The electron flood beam emerges from the 50 μm sided square object aperture 150 and drifts through a distance of approximately 100 cm at an energy of 1 keV until it strikes the multi-aperture screen lens 160 positioned above the substrate 190. On reaching the multi-aperture screen lens 160, the electron flood beam has a diameter of approximately 100 mm and a current uniformity over its entire area better than ±10%. The latter is determined primarily by the condition of the cathode 110 and its prior treatment. For example, if the cathode tip is not geometrically smooth and cylindrically symmetric, or if the current emission is not uniform from the tip, the flood beam uniformity will be adversely affected.
Most of the electron beam energy is absorbed by a lens plate cover 240 which permits only a small fraction of the incident exposure beam to strike the multi-aperture screen lens 160 or pass through its several apertures. By this means, thermal expansion of the multi-aperture screen lens 160 is minimized during writing. The lens plate may also be used to allow only selected apertures to be open for the purposes of making separate test patterns, and reregistration.
Magnetic shielding of the flood beam during its traverse is accomplished by two layers of mu-metal inside a vacuum chamber which has 0.500 inch-thick, plated, steel walls. The two layers of mu-metal form concentric cylinders mounted symmetrically within the cylindrical vacuum chamber and are supported and separated from each other by means of non-magnetic pins. The steel-walled vacuum chamber is degaussed before use to minimize residual magnetic fields which have a deleterious effect on the flood beam.
Substrate motion over the desired chip area is accomplished by interferometer-controlled stage located outside of the vacuum chamber 130. Motion is achieved by motor-driven air bearings, and is transmitted to the substrate holder (not shown) in the vacuum chamber 130 via a bellows feedthrough.
Stage motion in the X and Y axis need only be large enough to cover a die and is typically limited to ±0.375 in. since all chips on the substrate 190, with the exception of test patterns, are exposed simultaneously. Rotational and Z motion of the stage is provided for purposes of reregistration.
The stage moves on air bearings (not shown) and is driven by two conventional linear, voice coil motors 250 which are powered and controlled by a servo control system (not shown). The entire stage and vacuum system is mounted on a granite block (not shown) which in turn rides on air pads to minimize and dampen mechanical vibrations. The position of the stage is tracked by using a laser interferometer 260 such as the H-P 5501 dual axis laser interferometer. Positional accuracies of less than 0.1 μm are obtainable by this technique. The laser interferometer consists of a beam splitter, several reflectors, two receivers and associated electronics such that as the stage moves, the length of the path from laser to receiver varies linearly with stage travel in both X and Y. The stage can be moved to any position by subtracting the current stage position from the desired stage position to generate an error signal. Using the error signal, the stage can be driven to the desired position within an accuracy limited by the mechanical and electrical system properties since the laser resolution is on the order of 20 nm. Rotation and Z-motion may be obtained by conventional means.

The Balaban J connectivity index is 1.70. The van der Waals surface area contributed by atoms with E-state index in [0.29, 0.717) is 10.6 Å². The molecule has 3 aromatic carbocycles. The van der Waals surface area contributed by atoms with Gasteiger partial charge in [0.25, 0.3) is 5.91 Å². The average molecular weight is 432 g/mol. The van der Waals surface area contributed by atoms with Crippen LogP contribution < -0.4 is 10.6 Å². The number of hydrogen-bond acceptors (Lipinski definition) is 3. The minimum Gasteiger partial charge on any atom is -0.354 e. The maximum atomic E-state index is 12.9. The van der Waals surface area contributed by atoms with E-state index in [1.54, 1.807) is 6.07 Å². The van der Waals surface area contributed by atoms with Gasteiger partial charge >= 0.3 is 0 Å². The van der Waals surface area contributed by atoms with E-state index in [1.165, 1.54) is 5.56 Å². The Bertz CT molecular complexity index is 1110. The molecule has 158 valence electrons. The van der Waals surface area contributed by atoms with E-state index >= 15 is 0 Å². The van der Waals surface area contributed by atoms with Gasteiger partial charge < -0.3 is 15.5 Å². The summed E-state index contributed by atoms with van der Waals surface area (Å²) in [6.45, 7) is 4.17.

Each aperture in the multi-aperture screen lens 160 functions as an electron lens and focuses an electron beam onto the resistcoated substrate 190 on the stage. The beams are blanked synchronously by means of quadrupole beam blanker 170. The blanker consists of four cylindrically symmetric electrodes mounted coaxially with the beam and located above the object aperture 150. By applying appropriate, adjustable DC and pulsed voltages to these plates, the beam may be selectively steered onto and removed from (blanked) the object aperture.
The octupole deflectors 220, 230 are usually used to linearly deflect all the electron beams in one direction while the interferometer stage moves in an orthogonal direction, thus effectively scanning out a predetermined area under each aperture of multi-aperture screen lens 160.
The stage is initially zeroed by observing a set of fiducial marks (not shown) arranged on the substrate 190 so that subsequent electron-optical imagery will be registered with respect to the patterns with accuracies of ±0.1 μm.
Substrate registration may be accomplished by scanning two or more electron beams, formed by the screen lens, over registration marks on the substrate. The registration marks may consist of a metal having a high atomic number or topographical features. Primary electrons scattered from these marks are detected and converted to electrical signals. The present means of detection consists of a scintillating material located above each registration mark, and the resulting optical signals from the scintillators are converted to electrical signals by means of photomultiplier tubes. The temporal relationship between the scanning beams and the resultant electrical signals may then be used to determine the substrate location. By repetitively moving the stage in the X, Y, Z and θ axes, the substrate may be brought into very precise alignment with the impinging beams.